Of course, since they are more afraid of cancer, it's possible that people in Wewelsfleth are also just more likely to get tested for cancer. This is called the "screening effect," and it describes how people searching for certainty often end up creating more uncertainty.
Karstens opens the door to a small balcony and walks outside. His office window looks out over green meadows and, farther off, the Brokdorf cooling towers. There is apparently no evidence that nuclear power is to blame for cancer. Nevertheless, is there any evidence that it isn't?
After the disaster at Japan's Fukushima nuclear power plant in March 2011, even the German government decided to phase out all nuclear energy by 2022 because it couldn't guarantee that nuclear power wasn't dangerous. Since then, the Brunsbüttel and Stade plants have been shut down. But some wonder whether the Brokdorf plant shouldn't be shut down more quickly.
For Karstens, the situation presents two major questions: How much uncertainty can a politician be held responsible for? And how much uncertainty can people tolerate?
Karstens can cite a case of cancer corresponding to every house on his street. Indeed, in Wewelsfleth, the "Why me?" question every cancer patient asks himself has become "Why us?" The disease no longer appears to be brought on by fate. These days, it feels more like a curse.
Of course, the residents of Wewelsfleth can change things by moving or modifying their behavior. But doing so would, of course, first require knowing what they're supposed to change. Then again, one could also eliminate all factors as a precaution: nuclear power, smoking, alcohol, the shipyard. Impotent to Act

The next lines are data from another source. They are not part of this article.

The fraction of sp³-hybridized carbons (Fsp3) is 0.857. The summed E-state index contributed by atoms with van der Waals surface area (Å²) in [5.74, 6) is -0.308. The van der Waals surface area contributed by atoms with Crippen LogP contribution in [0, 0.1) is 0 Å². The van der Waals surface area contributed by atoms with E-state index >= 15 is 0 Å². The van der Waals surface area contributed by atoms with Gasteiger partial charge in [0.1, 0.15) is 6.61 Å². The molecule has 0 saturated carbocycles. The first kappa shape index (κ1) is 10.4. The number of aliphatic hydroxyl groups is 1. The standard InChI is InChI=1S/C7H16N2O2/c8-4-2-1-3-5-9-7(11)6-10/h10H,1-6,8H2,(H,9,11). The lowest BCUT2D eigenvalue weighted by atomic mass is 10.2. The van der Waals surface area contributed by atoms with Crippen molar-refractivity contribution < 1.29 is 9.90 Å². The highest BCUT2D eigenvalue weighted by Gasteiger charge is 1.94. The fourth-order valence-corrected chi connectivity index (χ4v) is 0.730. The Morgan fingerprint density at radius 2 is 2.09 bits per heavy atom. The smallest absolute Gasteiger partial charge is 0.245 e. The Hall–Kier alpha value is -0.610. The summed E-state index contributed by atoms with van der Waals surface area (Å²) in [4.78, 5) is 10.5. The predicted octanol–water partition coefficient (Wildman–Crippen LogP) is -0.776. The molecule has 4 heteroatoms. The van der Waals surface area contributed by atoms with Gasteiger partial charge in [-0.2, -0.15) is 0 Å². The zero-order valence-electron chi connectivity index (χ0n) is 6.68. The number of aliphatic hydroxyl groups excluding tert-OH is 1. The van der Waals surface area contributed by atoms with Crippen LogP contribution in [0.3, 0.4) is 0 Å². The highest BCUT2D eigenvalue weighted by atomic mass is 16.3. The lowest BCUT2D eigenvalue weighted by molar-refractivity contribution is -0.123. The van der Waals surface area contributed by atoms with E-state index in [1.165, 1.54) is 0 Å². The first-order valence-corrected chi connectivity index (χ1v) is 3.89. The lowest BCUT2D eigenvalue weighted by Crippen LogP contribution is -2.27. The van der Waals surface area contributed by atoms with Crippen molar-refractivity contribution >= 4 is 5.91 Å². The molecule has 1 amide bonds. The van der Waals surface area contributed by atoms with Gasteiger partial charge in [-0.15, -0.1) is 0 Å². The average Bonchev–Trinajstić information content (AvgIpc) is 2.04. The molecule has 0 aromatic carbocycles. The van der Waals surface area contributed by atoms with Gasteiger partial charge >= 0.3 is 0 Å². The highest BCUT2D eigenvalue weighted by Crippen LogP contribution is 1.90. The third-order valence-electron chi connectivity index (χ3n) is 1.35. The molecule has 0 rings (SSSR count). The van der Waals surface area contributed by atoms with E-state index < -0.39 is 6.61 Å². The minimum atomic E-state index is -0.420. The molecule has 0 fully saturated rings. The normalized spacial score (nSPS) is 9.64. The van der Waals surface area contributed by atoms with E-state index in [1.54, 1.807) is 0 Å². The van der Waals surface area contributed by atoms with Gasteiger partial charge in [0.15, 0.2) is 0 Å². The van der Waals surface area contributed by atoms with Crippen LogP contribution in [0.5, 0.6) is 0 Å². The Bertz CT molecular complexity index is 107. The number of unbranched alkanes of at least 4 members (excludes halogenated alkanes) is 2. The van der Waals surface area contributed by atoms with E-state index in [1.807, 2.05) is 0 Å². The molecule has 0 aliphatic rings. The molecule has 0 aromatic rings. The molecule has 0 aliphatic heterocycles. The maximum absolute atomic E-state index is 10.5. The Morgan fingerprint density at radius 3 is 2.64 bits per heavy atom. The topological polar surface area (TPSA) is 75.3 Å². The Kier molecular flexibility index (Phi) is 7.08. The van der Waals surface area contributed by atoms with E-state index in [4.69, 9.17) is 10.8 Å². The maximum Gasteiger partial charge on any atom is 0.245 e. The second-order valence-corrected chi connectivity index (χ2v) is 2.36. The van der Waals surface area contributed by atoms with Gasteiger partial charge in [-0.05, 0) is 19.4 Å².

A few days ago, Karstens and some other village residents drove to Kiel, the state capitol, to deliver a petition. They had an appointment at the state health ministry, where they were greeted with expressions of concern.
But then there was silence -- because the officials didn't know what to say.
Karstens and his neighbors want another study to be conducted, one that specifically focuses on Wewelsfleth. But experts say that 142 cancer cases aren't enough to make the results of a study statistically significant. In other words, the people of Wewelsfleth will have to get used to the idea that a highly localized incidence of disease could also just be a coincidence -- and that there's nothing logical or fair about this disease.
After his wife died, Karstens decided to stay in Wewelsfleth. People who grow up in the area tend to not move away. A few years later, he met another woman.
In early December 2009, this woman was also diagnosed with cancer. In fact, it was so advanced that she wasn't even allowed to leave the hospital. Translated from the German by Christopher Sultan